News and Press Releases

U.S. Attorney’s Office Forms Civil Rights Enforcement Unit

FOR IMMEDIATE RELEASE
August 21, 2012

BIRMINGHAM – The U.S. Attorney’s Office for the Northern District of Alabama has formed a Civil Rights Enforcement Unit to expand the office’s work in enforcing federal civil rights laws in both the criminal and civil contexts, U.S. Attorney Joyce White Vance and Assistant Attorney General for the Civil Rights Division of the U.S. Department of Justice Thomas E. Perez announced today.

The new unit is part of a broader civil rights initiative that will enhance the ability of the U.S. Attorney to enforce federal civil rights laws and ensure that all persons within the Northern District of Alabama enjoy the rights and freedoms guaranteed by the U.S. Constitution.

Veteran federal prosecutor Robert Posey, who has been nationally recognized for his role in the successful prosecution of the 16th Street Baptist Church bombing cases, will head the unit. The Civil Rights Enforcement Unit will prosecute the full spectrum of federal civil rights crimes, including excessive force by police, human trafficking, and hate crimes. It will also handle law enforcement corruption cases.

The new unit also will include attorneys in the Civil and Appellate Divisions of the U.S. Attorney’s Office, who will focus on cases involving the Americans with Disabilities Act (ADA), fair housing, fair lending, Equal Credit Opportunity Act, Service Member Civil Relief Act, Uniform Services Employment and Re-employment Rights Act (USERRA) and civil cases designed to remedy patterns and practices of police misconduct. The unit will also pursue civil environmental cases and environmental justice cases under Title VI of the Civil Rights Act.

The civil rights unit will work closely with the Criminal Rights Division of the Department of Justice and federal law enforcement agencies in northern Alabama.

Vance and Perez made the announcement at the Birmingham Civil Rights Institute, which is committed to both preserving and overcoming Birmingham’s troubled civil rights history.

Vance also announced the formation of the U.S. Attorney’s Community Advisory Board for Civil Rights, a group that will consist of community stakeholders and organizations. The advisory board will keep the U.S. attorney and federal law enforcement informed on emerging issues and community concerns, while providing a flow of information back to the community on civil rights enforcement. This group has already raised concerns that have led the U.S. attorney to form an anti-bullying working group. The formation of the Civil Rights Enforcement Unit and community working group will facilitate future prosecutions by providing dedicated prosecutors and a formal arrangement to coordinate the flow of information from affected communities to law enforcement.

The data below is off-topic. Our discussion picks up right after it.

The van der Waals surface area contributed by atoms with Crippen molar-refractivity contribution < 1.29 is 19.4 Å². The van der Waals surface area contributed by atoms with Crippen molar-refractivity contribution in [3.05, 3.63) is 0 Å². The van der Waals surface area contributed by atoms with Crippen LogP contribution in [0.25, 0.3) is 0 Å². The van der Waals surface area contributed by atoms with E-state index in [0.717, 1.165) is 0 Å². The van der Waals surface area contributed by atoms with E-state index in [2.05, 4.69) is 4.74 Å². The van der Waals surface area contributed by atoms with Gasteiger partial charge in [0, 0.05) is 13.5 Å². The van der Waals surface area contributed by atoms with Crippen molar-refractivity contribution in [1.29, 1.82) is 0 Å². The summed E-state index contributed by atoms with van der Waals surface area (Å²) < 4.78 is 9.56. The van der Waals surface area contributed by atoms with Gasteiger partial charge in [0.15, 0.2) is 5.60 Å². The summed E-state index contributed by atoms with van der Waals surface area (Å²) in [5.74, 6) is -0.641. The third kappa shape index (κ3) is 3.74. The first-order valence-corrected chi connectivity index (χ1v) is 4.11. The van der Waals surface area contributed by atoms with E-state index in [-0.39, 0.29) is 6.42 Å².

FBI Special Agent Cornelius Harris and Department of Homeland Security Investigation’s Resident Agent in Charge David Denton joined the U.S. attorney and the assistant attorney general for today’s announcement. The FBI is the primary federal enforcement agency for federal civil rights crimes and ICE investigates human trafficking cases and other crimes.

The U.S. attorney’s civil rights initiative reflects the Justice Department’s renewed commitment to aggressive civil rights enforcement. By efficiently devoting resources and attention to these crimes, the U.S. Attorney’s Office will do its part to ensure the vindication of every American’s constitutional rights.

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